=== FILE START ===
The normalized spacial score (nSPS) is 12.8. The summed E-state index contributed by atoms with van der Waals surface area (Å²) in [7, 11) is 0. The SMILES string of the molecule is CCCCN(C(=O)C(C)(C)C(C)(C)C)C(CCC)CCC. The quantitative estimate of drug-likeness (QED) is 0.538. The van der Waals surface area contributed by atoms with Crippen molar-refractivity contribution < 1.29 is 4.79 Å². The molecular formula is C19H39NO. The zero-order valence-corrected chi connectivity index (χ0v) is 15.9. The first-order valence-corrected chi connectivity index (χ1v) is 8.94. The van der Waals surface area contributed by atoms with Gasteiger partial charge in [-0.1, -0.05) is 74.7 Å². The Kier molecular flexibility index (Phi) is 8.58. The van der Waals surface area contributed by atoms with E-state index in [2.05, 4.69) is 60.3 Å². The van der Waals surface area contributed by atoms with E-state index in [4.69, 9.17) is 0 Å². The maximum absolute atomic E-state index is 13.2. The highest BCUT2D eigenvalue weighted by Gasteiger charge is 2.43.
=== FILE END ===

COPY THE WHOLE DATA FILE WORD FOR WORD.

The normalized spacial score (nSPS) is 12.8. The summed E-state index contributed by atoms with van der Waals surface area (Å²) in [7, 11) is 0. The SMILES string of the molecule is CCCCN(C(=O)C(C)(C)C(C)(C)C)C(CCC)CCC. The quantitative estimate of drug-likeness (QED) is 0.538. The van der Waals surface area contributed by atoms with Crippen molar-refractivity contribution < 1.29 is 4.79 Å². The molecular formula is C19H39NO. The zero-order valence-corrected chi connectivity index (χ0v) is 15.9. The first-order valence-corrected chi connectivity index (χ1v) is 8.94. The van der Waals surface area contributed by atoms with Gasteiger partial charge in [-0.1, -0.05) is 74.7 Å². The Kier molecular flexibility index (Phi) is 8.58. The van der Waals surface area contributed by atoms with E-state index in [2.05, 4.69) is 60.3 Å². The van der Waals surface area contributed by atoms with E-state index in [4.69, 9.17) is 0 Å². The maximum absolute atomic E-state index is 13.2. The highest BCUT2D eigenvalue weighted by Gasteiger charge is 2.43.